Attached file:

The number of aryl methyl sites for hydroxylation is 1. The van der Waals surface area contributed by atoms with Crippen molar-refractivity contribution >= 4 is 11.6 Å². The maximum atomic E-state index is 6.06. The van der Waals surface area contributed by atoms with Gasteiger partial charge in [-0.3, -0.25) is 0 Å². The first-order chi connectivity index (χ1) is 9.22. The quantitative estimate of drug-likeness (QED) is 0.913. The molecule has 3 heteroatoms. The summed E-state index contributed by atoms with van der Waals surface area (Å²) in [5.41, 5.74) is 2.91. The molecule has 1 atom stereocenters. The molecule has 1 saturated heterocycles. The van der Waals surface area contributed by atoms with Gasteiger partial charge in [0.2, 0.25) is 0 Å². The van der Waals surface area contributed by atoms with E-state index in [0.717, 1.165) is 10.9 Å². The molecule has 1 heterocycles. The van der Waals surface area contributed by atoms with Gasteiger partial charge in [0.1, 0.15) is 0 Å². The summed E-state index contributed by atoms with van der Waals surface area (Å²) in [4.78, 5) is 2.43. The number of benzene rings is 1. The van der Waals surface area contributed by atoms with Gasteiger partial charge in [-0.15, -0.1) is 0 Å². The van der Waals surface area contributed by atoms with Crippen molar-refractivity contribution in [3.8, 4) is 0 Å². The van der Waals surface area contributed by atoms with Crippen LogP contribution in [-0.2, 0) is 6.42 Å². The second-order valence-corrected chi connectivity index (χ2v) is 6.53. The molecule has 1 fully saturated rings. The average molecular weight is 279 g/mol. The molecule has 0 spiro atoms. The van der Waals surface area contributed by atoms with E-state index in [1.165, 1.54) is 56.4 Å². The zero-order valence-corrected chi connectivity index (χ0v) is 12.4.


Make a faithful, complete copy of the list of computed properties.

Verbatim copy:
The number of aryl methyl sites for hydroxylation is 1. The van der Waals surface area contributed by atoms with Crippen molar-refractivity contribution >= 4 is 11.6 Å². The maximum atomic E-state index is 6.06. The van der Waals surface area contributed by atoms with Gasteiger partial charge in [-0.3, -0.25) is 0 Å². The first-order chi connectivity index (χ1) is 9.22. The quantitative estimate of drug-likeness (QED) is 0.913. The molecule has 3 heteroatoms. The summed E-state index contributed by atoms with van der Waals surface area (Å²) in [5.41, 5.74) is 2.91. The molecule has 1 atom stereocenters. The molecule has 1 saturated heterocycles. The van der Waals surface area contributed by atoms with Gasteiger partial charge in [0.2, 0.25) is 0 Å². The van der Waals surface area contributed by atoms with E-state index in [0.717, 1.165) is 10.9 Å². The molecule has 1 heterocycles. The van der Waals surface area contributed by atoms with Gasteiger partial charge in [0.1, 0.15) is 0 Å². The summed E-state index contributed by atoms with van der Waals surface area (Å²) in [4.78, 5) is 2.43. The number of benzene rings is 1. The van der Waals surface area contributed by atoms with Gasteiger partial charge in [-0.15, -0.1) is 0 Å². The van der Waals surface area contributed by atoms with Crippen molar-refractivity contribution in [3.8, 4) is 0 Å². The van der Waals surface area contributed by atoms with Crippen LogP contribution in [-0.2, 0) is 6.42 Å². The second-order valence-corrected chi connectivity index (χ2v) is 6.53. The molecule has 1 fully saturated rings. The average molecular weight is 279 g/mol. The molecule has 0 spiro atoms. The van der Waals surface area contributed by atoms with E-state index in [1.165, 1.54) is 56.4 Å². The zero-order valence-corrected chi connectivity index (χ0v) is 12.4.